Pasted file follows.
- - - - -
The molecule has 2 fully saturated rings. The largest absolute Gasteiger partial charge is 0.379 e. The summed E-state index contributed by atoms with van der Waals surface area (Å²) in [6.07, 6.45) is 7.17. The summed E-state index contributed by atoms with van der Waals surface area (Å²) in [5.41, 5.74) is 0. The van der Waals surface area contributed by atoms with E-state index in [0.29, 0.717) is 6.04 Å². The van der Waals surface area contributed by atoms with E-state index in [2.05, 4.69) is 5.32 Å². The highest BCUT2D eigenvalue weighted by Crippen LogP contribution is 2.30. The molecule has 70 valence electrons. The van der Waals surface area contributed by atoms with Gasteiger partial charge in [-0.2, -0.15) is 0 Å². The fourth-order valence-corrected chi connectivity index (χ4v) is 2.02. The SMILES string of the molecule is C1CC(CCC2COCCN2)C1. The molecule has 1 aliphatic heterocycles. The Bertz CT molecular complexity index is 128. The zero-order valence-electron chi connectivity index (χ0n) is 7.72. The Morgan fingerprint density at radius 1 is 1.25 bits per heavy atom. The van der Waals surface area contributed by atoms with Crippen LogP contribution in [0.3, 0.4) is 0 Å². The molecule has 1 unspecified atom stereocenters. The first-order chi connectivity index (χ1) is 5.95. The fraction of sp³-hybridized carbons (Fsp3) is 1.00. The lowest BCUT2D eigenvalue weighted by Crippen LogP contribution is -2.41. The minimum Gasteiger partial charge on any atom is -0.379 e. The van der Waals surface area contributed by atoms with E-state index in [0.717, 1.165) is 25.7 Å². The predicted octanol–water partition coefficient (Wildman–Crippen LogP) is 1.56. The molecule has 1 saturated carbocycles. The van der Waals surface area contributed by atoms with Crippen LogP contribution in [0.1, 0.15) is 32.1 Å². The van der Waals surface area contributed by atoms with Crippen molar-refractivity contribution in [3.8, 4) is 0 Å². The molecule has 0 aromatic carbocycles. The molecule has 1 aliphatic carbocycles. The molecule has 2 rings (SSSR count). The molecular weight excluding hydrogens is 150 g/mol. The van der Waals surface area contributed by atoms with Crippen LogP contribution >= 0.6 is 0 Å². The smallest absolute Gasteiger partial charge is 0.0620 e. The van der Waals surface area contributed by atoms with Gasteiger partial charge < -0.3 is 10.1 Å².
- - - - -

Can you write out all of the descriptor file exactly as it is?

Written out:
The molecule has 2 fully saturated rings. The largest absolute Gasteiger partial charge is 0.379 e. The summed E-state index contributed by atoms with van der Waals surface area (Å²) in [6.07, 6.45) is 7.17. The summed E-state index contributed by atoms with van der Waals surface area (Å²) in [5.41, 5.74) is 0. The van der Waals surface area contributed by atoms with E-state index in [0.29, 0.717) is 6.04 Å². The van der Waals surface area contributed by atoms with E-state index in [2.05, 4.69) is 5.32 Å². The highest BCUT2D eigenvalue weighted by Crippen LogP contribution is 2.30. The molecule has 70 valence electrons. The van der Waals surface area contributed by atoms with Gasteiger partial charge in [-0.2, -0.15) is 0 Å². The fourth-order valence-corrected chi connectivity index (χ4v) is 2.02. The SMILES string of the molecule is C1CC(CCC2COCCN2)C1. The molecule has 1 aliphatic heterocycles. The Bertz CT molecular complexity index is 128. The zero-order valence-electron chi connectivity index (χ0n) is 7.72. The Morgan fingerprint density at radius 1 is 1.25 bits per heavy atom. The van der Waals surface area contributed by atoms with Crippen LogP contribution in [0.3, 0.4) is 0 Å². The molecule has 1 unspecified atom stereocenters. The first-order chi connectivity index (χ1) is 5.95. The fraction of sp³-hybridized carbons (Fsp3) is 1.00. The lowest BCUT2D eigenvalue weighted by Crippen LogP contribution is -2.41. The minimum Gasteiger partial charge on any atom is -0.379 e. The van der Waals surface area contributed by atoms with E-state index in [0.717, 1.165) is 25.7 Å². The predicted octanol–water partition coefficient (Wildman–Crippen LogP) is 1.56. The molecule has 1 saturated carbocycles. The van der Waals surface area contributed by atoms with Crippen LogP contribution in [0.1, 0.15) is 32.1 Å². The van der Waals surface area contributed by atoms with Crippen molar-refractivity contribution in [3.8, 4) is 0 Å². The molecule has 0 aromatic carbocycles. The molecule has 1 aliphatic carbocycles. The molecule has 2 rings (SSSR count). The molecular weight excluding hydrogens is 150 g/mol. The van der Waals surface area contributed by atoms with Crippen LogP contribution >= 0.6 is 0 Å². The smallest absolute Gasteiger partial charge is 0.0620 e. The van der Waals surface area contributed by atoms with Gasteiger partial charge < -0.3 is 10.1 Å².